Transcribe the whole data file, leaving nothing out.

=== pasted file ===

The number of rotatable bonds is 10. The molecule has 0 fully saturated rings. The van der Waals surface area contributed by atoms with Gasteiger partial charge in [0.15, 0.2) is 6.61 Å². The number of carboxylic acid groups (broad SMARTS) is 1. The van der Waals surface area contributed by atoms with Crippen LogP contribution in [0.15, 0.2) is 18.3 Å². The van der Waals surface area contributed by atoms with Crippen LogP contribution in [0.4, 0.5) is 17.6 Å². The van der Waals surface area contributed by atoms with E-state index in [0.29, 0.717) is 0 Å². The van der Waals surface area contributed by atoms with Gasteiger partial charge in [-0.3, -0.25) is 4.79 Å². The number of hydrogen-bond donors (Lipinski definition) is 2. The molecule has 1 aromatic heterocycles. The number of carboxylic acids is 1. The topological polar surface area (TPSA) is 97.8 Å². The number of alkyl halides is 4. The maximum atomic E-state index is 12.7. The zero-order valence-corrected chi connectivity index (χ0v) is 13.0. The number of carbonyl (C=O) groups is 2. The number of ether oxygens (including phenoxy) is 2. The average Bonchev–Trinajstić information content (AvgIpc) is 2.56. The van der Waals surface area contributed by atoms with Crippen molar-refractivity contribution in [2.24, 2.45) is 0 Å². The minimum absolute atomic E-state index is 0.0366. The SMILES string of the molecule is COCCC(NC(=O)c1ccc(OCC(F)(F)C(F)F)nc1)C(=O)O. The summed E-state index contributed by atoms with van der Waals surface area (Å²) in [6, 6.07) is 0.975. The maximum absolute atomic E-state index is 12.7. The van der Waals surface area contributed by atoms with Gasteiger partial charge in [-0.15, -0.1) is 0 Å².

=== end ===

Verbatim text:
The number of rotatable bonds is 10. The molecule has 0 fully saturated rings. The van der Waals surface area contributed by atoms with Gasteiger partial charge in [0.15, 0.2) is 6.61 Å². The number of carboxylic acid groups (broad SMARTS) is 1. The van der Waals surface area contributed by atoms with Crippen LogP contribution in [0.15, 0.2) is 18.3 Å². The van der Waals surface area contributed by atoms with Crippen LogP contribution in [0.4, 0.5) is 17.6 Å². The van der Waals surface area contributed by atoms with E-state index in [0.29, 0.717) is 0 Å². The van der Waals surface area contributed by atoms with Gasteiger partial charge in [-0.3, -0.25) is 4.79 Å². The number of hydrogen-bond donors (Lipinski definition) is 2. The molecule has 1 aromatic heterocycles. The number of carboxylic acids is 1. The topological polar surface area (TPSA) is 97.8 Å². The number of alkyl halides is 4. The maximum atomic E-state index is 12.7. The zero-order valence-corrected chi connectivity index (χ0v) is 13.0. The number of carbonyl (C=O) groups is 2. The number of ether oxygens (including phenoxy) is 2. The average Bonchev–Trinajstić information content (AvgIpc) is 2.56. The van der Waals surface area contributed by atoms with Crippen molar-refractivity contribution in [2.24, 2.45) is 0 Å². The minimum absolute atomic E-state index is 0.0366. The SMILES string of the molecule is COCCC(NC(=O)c1ccc(OCC(F)(F)C(F)F)nc1)C(=O)O. The summed E-state index contributed by atoms with van der Waals surface area (Å²) in [6, 6.07) is 0.975. The maximum absolute atomic E-state index is 12.7. The van der Waals surface area contributed by atoms with Gasteiger partial charge in [-0.15, -0.1) is 0 Å².